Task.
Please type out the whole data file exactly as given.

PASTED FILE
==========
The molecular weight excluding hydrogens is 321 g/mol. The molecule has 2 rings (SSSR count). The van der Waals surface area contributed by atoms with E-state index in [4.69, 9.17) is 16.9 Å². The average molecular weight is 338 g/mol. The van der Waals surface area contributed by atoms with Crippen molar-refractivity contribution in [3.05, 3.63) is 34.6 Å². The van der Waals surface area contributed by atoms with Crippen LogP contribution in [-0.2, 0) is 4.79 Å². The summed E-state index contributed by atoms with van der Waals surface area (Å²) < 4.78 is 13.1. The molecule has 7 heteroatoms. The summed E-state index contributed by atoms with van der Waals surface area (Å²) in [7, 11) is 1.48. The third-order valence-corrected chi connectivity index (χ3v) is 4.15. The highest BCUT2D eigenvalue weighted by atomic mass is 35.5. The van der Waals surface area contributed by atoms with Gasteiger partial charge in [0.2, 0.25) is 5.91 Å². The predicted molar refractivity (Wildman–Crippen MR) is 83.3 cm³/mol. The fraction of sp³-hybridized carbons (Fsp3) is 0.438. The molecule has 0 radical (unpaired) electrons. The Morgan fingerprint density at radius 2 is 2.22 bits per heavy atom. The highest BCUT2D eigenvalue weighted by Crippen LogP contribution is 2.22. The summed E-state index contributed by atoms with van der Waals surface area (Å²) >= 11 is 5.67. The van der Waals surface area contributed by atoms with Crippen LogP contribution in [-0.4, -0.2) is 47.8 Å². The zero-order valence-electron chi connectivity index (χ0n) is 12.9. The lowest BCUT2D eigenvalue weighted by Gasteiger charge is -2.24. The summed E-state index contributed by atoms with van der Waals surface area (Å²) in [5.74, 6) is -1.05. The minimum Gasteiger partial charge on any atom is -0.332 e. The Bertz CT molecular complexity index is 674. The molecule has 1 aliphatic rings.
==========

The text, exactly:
The molecular weight excluding hydrogens is 321 g/mol. The molecule has 2 rings (SSSR count). The van der Waals surface area contributed by atoms with E-state index in [4.69, 9.17) is 16.9 Å². The average molecular weight is 338 g/mol. The van der Waals surface area contributed by atoms with Crippen molar-refractivity contribution in [3.05, 3.63) is 34.6 Å². The van der Waals surface area contributed by atoms with Crippen LogP contribution in [-0.2, 0) is 4.79 Å². The summed E-state index contributed by atoms with van der Waals surface area (Å²) < 4.78 is 13.1. The molecule has 7 heteroatoms. The summed E-state index contributed by atoms with van der Waals surface area (Å²) in [7, 11) is 1.48. The third-order valence-corrected chi connectivity index (χ3v) is 4.15. The highest BCUT2D eigenvalue weighted by atomic mass is 35.5. The van der Waals surface area contributed by atoms with Gasteiger partial charge in [0.2, 0.25) is 5.91 Å². The predicted molar refractivity (Wildman–Crippen MR) is 83.3 cm³/mol. The fraction of sp³-hybridized carbons (Fsp3) is 0.438. The molecule has 0 radical (unpaired) electrons. The Morgan fingerprint density at radius 2 is 2.22 bits per heavy atom. The highest BCUT2D eigenvalue weighted by Crippen LogP contribution is 2.22. The summed E-state index contributed by atoms with van der Waals surface area (Å²) >= 11 is 5.67. The van der Waals surface area contributed by atoms with Crippen LogP contribution in [-0.4, -0.2) is 47.8 Å². The zero-order valence-electron chi connectivity index (χ0n) is 12.9. The lowest BCUT2D eigenvalue weighted by Gasteiger charge is -2.24. The summed E-state index contributed by atoms with van der Waals surface area (Å²) in [5.74, 6) is -1.05. The minimum Gasteiger partial charge on any atom is -0.332 e. The Bertz CT molecular complexity index is 674. The molecule has 1 aliphatic rings.